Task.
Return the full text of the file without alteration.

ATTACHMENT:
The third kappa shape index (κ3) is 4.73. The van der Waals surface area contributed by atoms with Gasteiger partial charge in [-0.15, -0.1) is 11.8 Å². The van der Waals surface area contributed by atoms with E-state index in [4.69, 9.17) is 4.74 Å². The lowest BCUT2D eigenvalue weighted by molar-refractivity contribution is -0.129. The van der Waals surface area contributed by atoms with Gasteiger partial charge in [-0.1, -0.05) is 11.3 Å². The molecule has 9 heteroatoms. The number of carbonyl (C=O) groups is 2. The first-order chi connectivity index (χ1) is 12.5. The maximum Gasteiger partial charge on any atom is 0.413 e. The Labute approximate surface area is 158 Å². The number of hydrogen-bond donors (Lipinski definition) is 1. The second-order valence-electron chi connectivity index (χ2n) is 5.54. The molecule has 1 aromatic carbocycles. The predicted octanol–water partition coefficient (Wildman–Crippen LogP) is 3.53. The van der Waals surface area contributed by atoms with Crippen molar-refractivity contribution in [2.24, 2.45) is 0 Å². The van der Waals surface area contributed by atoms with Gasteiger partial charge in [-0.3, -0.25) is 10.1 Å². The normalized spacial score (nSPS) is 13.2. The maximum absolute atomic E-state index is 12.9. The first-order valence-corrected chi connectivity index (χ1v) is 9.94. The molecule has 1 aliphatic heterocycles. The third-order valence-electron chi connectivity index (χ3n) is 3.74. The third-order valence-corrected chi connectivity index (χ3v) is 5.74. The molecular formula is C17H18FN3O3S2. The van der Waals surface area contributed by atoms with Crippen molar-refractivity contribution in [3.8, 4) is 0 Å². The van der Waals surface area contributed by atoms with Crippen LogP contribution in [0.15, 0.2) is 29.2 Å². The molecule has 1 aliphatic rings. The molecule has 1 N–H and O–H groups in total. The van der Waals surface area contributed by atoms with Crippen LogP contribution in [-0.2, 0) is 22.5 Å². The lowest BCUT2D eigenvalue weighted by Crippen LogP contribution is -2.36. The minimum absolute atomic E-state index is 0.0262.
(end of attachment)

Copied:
The third kappa shape index (κ3) is 4.73. The van der Waals surface area contributed by atoms with Gasteiger partial charge in [-0.15, -0.1) is 11.8 Å². The van der Waals surface area contributed by atoms with E-state index in [4.69, 9.17) is 4.74 Å². The lowest BCUT2D eigenvalue weighted by molar-refractivity contribution is -0.129. The van der Waals surface area contributed by atoms with Gasteiger partial charge in [-0.1, -0.05) is 11.3 Å². The molecule has 9 heteroatoms. The number of carbonyl (C=O) groups is 2. The first-order chi connectivity index (χ1) is 12.5. The maximum Gasteiger partial charge on any atom is 0.413 e. The Labute approximate surface area is 158 Å². The number of hydrogen-bond donors (Lipinski definition) is 1. The second-order valence-electron chi connectivity index (χ2n) is 5.54. The molecule has 1 aromatic carbocycles. The predicted octanol–water partition coefficient (Wildman–Crippen LogP) is 3.53. The van der Waals surface area contributed by atoms with Crippen molar-refractivity contribution in [2.24, 2.45) is 0 Å². The van der Waals surface area contributed by atoms with Gasteiger partial charge in [-0.3, -0.25) is 10.1 Å². The normalized spacial score (nSPS) is 13.2. The maximum absolute atomic E-state index is 12.9. The first-order valence-corrected chi connectivity index (χ1v) is 9.94. The molecule has 1 aliphatic heterocycles. The third-order valence-electron chi connectivity index (χ3n) is 3.74. The third-order valence-corrected chi connectivity index (χ3v) is 5.74. The molecular formula is C17H18FN3O3S2. The van der Waals surface area contributed by atoms with Crippen molar-refractivity contribution in [3.8, 4) is 0 Å². The van der Waals surface area contributed by atoms with Crippen LogP contribution in [0.15, 0.2) is 29.2 Å². The molecule has 1 aliphatic rings. The molecule has 1 N–H and O–H groups in total. The van der Waals surface area contributed by atoms with Crippen LogP contribution in [-0.2, 0) is 22.5 Å². The lowest BCUT2D eigenvalue weighted by Crippen LogP contribution is -2.36. The minimum absolute atomic E-state index is 0.0262.